Pargeter was born in Hertfordshire, the son and grandson of clergymen. He entered Oxford University in 1777, and received his Bachelor of Arts (B.A.) from New College in 1781. He was encouraged to study medicine by Martin Wall, the Lichfield Professor of Clinical Medicine at Oxford University. Pargeter entered St Bartholomew's Hospital in 1783. In 1786, he received his Medicinae Doctor (M.D.) from Marischal College in Aberdeen. Pargeter remained in London for another year and then moved to Reading where he practiced medicine until 1795. In that year he also took Holy Orders and entered the British Navy as a chaplain, serving in Malta. He retired from the Navy on a pension in 1802 and retired to Oxfordshire. He died in 1810.
Pargeter stated in the preface of his book that he followed the ideas of Dr William Cullen (1710–1790), a professor at the Edinburgh Medical School in Scotland. He quoted Cullen’s nosology of mania and the relationship between mania and melancholia, and described the symptoms of each with Cullen’s terms of "excitement" and "collapse" of the brain.
Pargeter wrote that the cause of madness is a mystery and "wonderful are the works of the Lord and His ways past finding out." He advanced his own ideas (based on cases he and others had studied) observing how various "passions" may be responsible, such as grief, despair, intense study, and application of the mind; as well as poisons such as opium and mercury. He inveighed against private madhouses run by non-physicians and non-clergymen for profit. Pargeter believed that patients were abused in these houses. He also commented on the popular idea that lunacy was influenced by phases of the moon. He often quoted poetry by Milton, Cowper, and others to describe melancholia in his patients.
Pargeter was convinced that the treatment of insanity must be based on management rather than on medicine. He quoted the importance of "catching the eye" of the insane person as means of obtaining the patient’s attention so that the physician could control the patient’s behavior. He described this method in four case reports. He also discussed the usual medical treatments of the time including bleeding, cupping, purging, hot and cold applications, as well as the use of medicines as camphor and hyoscyamine.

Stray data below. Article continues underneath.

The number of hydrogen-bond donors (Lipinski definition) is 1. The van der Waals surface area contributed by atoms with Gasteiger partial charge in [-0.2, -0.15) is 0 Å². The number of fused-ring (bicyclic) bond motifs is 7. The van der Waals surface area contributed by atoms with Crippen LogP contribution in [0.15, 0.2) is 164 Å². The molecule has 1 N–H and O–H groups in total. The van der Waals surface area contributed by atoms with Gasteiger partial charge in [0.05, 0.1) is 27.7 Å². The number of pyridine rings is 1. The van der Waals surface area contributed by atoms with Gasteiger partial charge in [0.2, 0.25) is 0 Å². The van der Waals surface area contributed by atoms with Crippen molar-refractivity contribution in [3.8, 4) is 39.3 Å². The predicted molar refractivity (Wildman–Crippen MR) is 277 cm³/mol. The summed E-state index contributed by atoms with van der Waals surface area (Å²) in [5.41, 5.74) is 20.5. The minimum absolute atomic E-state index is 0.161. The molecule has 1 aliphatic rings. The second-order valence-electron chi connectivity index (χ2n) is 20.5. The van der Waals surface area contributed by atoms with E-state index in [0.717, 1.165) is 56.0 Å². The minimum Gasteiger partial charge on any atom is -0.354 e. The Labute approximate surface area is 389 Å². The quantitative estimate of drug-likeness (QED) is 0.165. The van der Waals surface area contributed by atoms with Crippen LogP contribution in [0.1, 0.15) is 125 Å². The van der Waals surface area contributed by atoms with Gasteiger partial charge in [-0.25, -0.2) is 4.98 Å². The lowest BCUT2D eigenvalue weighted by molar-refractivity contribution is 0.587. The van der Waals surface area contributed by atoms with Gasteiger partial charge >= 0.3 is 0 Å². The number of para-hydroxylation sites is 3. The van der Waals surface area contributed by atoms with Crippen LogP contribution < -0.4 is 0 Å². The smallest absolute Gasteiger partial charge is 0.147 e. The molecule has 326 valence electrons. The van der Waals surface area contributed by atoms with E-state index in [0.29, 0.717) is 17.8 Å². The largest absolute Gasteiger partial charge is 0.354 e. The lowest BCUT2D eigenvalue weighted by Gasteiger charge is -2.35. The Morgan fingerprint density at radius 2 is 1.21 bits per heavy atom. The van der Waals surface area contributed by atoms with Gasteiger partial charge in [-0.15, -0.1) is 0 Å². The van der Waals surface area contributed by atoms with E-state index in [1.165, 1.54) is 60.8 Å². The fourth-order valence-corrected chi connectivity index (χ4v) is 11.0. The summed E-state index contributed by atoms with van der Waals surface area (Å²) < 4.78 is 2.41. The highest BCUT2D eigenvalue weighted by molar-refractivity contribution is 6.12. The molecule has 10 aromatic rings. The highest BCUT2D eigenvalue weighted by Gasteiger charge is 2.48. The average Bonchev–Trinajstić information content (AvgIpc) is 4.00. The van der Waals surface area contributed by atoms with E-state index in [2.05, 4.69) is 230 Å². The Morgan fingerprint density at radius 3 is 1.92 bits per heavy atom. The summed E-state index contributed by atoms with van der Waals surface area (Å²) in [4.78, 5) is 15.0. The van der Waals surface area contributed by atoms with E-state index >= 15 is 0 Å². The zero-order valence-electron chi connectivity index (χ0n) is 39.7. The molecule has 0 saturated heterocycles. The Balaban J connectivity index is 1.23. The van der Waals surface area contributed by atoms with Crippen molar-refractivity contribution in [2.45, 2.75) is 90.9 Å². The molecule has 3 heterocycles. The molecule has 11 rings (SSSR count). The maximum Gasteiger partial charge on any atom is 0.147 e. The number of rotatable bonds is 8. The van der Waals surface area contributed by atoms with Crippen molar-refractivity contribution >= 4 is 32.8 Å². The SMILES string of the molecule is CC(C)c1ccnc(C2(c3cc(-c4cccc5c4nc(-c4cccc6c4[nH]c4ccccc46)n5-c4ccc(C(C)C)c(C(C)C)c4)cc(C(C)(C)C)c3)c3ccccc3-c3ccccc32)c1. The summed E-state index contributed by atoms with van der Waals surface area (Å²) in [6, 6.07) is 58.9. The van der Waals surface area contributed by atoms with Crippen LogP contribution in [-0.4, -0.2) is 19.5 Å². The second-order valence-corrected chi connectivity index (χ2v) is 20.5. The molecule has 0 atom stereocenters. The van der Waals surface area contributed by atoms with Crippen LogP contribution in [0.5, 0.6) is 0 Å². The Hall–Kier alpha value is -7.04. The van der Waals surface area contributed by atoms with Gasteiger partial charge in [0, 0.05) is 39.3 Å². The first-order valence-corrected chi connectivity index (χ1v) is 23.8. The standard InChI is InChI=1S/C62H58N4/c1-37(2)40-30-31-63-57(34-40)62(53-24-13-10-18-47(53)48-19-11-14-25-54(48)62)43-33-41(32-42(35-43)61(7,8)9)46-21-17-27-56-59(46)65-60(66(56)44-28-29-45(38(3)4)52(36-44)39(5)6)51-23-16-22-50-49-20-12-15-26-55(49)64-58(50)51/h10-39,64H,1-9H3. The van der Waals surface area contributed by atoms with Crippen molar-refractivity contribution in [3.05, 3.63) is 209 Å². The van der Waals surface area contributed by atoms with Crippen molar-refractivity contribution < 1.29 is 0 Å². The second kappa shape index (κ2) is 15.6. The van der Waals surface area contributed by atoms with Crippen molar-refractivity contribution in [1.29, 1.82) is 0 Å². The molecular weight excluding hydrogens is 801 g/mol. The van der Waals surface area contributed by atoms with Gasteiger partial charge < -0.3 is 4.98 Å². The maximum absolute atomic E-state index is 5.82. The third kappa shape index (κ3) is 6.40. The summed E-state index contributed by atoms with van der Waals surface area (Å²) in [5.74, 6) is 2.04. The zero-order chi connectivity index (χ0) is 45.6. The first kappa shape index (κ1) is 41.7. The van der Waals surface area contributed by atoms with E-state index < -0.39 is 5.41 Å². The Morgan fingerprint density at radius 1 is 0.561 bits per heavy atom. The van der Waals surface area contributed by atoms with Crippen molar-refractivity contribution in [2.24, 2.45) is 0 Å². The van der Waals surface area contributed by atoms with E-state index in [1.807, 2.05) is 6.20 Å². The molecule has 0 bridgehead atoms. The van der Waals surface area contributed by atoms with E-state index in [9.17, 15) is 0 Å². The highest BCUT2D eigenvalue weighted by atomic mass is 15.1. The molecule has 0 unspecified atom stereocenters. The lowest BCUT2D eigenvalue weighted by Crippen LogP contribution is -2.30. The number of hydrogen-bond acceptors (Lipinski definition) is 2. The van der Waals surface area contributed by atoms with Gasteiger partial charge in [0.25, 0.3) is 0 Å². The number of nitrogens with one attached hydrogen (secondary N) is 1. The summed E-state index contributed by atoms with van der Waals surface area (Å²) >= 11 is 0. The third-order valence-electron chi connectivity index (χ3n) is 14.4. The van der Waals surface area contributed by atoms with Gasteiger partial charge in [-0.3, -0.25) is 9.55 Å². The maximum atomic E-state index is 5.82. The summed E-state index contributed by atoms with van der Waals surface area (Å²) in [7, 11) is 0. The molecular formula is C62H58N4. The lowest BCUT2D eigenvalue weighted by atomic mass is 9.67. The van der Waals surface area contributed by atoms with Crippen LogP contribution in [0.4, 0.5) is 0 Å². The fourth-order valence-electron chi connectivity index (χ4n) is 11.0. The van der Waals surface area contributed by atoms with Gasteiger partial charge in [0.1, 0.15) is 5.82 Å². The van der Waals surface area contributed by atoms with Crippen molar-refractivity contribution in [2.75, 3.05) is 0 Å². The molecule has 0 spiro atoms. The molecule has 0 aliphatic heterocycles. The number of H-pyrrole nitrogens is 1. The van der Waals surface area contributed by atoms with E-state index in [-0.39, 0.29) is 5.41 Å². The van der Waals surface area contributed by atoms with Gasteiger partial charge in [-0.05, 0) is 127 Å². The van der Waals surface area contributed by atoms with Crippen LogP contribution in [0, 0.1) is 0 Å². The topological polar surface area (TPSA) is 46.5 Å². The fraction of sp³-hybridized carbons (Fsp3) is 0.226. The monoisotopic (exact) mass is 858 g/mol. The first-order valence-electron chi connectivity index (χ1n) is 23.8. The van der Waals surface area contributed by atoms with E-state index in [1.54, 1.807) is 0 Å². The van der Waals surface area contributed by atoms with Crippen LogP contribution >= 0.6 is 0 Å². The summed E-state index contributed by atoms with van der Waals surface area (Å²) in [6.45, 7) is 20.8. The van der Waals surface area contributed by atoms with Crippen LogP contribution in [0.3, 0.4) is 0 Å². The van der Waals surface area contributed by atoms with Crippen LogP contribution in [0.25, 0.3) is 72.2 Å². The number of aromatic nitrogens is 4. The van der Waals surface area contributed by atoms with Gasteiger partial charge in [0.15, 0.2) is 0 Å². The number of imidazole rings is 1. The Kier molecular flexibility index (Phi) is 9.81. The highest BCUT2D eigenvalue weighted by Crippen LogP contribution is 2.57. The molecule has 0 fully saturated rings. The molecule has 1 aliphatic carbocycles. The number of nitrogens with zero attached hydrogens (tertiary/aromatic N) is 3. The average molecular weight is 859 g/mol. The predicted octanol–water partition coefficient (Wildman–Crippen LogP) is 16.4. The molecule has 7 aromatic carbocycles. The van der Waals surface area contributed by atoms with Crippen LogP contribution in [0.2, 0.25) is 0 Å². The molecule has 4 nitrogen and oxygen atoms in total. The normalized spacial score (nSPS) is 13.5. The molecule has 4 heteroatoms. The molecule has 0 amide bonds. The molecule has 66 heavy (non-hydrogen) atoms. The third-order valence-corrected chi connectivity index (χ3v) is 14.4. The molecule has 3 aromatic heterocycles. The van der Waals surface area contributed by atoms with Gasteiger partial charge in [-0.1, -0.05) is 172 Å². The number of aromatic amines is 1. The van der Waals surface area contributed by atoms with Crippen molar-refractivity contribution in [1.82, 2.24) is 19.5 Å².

- Pargeter, William. Observations on Maniacal Disorders. Reading: Printed for the author, and sold by Smart and Cowslade; J. Murray, London; and J. Fletcher, Oxford, .
- Andrews, Jonathan, et al. The History of Bethlem. London; New York: Routledge, 1997.
- Hunter, Richard A., and Ida Macalpine. Three Hundred Years of Psychiatry, 1535-1860: A History Presented in Selected English Texts. London: Oxford Univ. Press, 1963.
- Parry-Jones, William LI. The Trade in Lunacy: A Study of Private Madhouses in England in the Eighteenth and Nineteenth Centuries. London: Routledge & Kegan Paul, 1972.
- Porter, Roy. Madness: A Brief History. Oxford; New York: Oxford Univ. Press, 2002.
- Scull, Andrew T. The Most Solitary of Afflictions: Madness and Society in Britain, 1700-1900. New Haven: Yale Univ. Press, 1993.